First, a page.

25 Biggest Body Myths And Why You Need To Stop Believing Them
If we keep hearing the same thing over and over again, we often tend to start believing it as though it is a fact – a thing that has proved itself true, especially during the previous year with regards to the COVID guidelines that kept evolving almost on a daily basis. Though the guidelines issued by health institutions around the world should not be second-guessed, for other “facts” regarding your body and overall health, you should take a second to think if those things you believed to be facts are based on, well, hard facts or not. If you carry out some research, you will notice that some of these “facts” are nothing, but common myths you always believed to be true. And while those “facts” might be completely harmless – such as believing that swallowing gum takes a decade to digest fully (it doesn’t) – other things can have a potentially negative impact on your health without even you realizing it. From things like drinking some alcohol for getting a sound sleep to not taking the flu vaccine just because you believe it may give you the actual flu, we’ve compiled a list of 25 such myths about health that you’ve always believed to be true.
Fat is not good for your health
People often make the mistake of clubbing together all types of fats, making them believe that it is best to keep them out of your diets. However, that is completely false, as eating the right kinds of fats is very important for the overall well-being of our body.
Roseann Capanna-Hodge, a mental health expert and psychologist in Ridgefield, Connecticut points out that a lot of people don’t realize the fact that there are various kinds of fat, and most importantly, that there are healthy fats out there. Healthy fats are packed in foods such as nuts, olive oil, avocados, and seeds. In fact, many researchers over the years have pointed out that consuming low-fat foods over longer periods may hamper your mental health and push you towards suicide. Therefore, eating healthy fats is very, very important for your mental health.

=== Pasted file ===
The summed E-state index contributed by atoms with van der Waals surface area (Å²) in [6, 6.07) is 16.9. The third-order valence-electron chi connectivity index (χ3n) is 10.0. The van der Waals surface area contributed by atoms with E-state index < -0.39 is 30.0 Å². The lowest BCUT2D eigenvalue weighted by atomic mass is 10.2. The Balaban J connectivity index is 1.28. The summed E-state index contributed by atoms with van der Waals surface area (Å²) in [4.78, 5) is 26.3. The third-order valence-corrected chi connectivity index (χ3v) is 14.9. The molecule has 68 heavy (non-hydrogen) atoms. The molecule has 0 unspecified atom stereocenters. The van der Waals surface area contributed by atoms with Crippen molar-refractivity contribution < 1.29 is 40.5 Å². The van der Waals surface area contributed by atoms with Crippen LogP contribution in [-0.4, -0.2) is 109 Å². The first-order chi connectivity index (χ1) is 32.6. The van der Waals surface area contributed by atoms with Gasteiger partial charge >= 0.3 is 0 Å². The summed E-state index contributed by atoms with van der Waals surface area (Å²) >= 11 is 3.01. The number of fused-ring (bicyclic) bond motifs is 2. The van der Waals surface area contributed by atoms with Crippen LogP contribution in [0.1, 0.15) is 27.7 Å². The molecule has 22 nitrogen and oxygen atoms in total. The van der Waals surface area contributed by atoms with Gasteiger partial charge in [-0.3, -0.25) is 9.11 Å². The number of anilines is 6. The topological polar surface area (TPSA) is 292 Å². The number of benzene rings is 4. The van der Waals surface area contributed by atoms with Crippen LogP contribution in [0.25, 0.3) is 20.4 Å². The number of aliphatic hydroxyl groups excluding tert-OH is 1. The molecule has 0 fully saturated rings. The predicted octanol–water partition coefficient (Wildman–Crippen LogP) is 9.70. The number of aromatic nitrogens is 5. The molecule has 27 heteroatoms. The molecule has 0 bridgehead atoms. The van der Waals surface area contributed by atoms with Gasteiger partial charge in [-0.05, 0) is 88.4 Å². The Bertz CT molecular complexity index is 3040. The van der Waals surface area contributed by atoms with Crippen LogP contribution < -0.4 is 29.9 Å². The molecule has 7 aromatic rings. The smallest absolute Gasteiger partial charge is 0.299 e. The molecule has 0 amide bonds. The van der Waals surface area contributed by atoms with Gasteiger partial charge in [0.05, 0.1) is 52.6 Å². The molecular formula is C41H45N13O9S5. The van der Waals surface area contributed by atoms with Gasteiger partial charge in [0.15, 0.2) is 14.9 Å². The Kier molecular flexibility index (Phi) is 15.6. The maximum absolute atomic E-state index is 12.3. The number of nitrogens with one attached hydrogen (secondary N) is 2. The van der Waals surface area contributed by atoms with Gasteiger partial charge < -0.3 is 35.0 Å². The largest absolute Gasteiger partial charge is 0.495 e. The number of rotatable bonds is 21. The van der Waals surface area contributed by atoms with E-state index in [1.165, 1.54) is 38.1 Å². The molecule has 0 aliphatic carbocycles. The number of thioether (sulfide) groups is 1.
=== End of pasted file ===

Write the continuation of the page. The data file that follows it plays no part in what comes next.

Milk is the most important food for bones
While we’ve been hearing that milk keeps our bones strong as steel ever since we were kids, that isn’t actually the case. Multiple studies have reported that milk cannot do much to add strength to your bones. It can do just the exact opposite. A study carried out in 2014 by JAMA Pediatrics that involved close to 100,000 people found that people who consumed milk in their teenage years actually had a higher chance of hip fracture when they grew up!
Detox will make you look stunning
No matter where you look, you will end up looking at one of those detox ads that promote well-being and how their products help remove the harmful toxins from your body.
However, detoxing is nothing more than a fad, according to the scientific community. Kate Patton, a dietician from Cleveland, Ohio points out that detox products such as herbal teas or juices are not really necessary from the detox point of view, as our body is very much capable of doing the detox work without the need for any catalysts. Instead, you should opt for a healthy, wholesome diet that fulfills your body’s nutritional requirements at present and even in the future.
Consuming less calories means weight loss
The weight loss journey isn’t as simple as dropping calories from your diet. Just because you start eating a lot less does not mean you will start seeing the weight come down. “Calories in, calories out” isn’t exactly the mantra you should follow – especially with regards to losing weight, according to a medical expert from Austin, Texas, Elena Villanueva. Staple foods such as gluten, sugar, and dairy products can end up causing inflammation in your body. When you keep consuming these foods over a period of time, it can lead to a number of chronic conditions such as excess body weight and diabetes. Your focus should be on the quality of calories you consume, not necessarily the quantity, points out Elena.
Genetics control every aspect of your health ultimately
Genetics definitely has a major role to play in terms of your health – just that it doesn’t control every aspect. Villanueva points out while it is important to know the good and the bad things about your genetics, the way your genes are going to end up expressing themselves ultimately decides how it will affect your health. And a major factor behind that decision is the lifestyle choices you make, which ends up deciding whether those beneficial genetic traits are turned on or off. For instance, your genetic predisposition might be towards one of the health conditions such as type 2 diabetes, but if your lifestyle is fairly active with plenty of healthy food items in your diet, this genetic aspect can very well be turned off.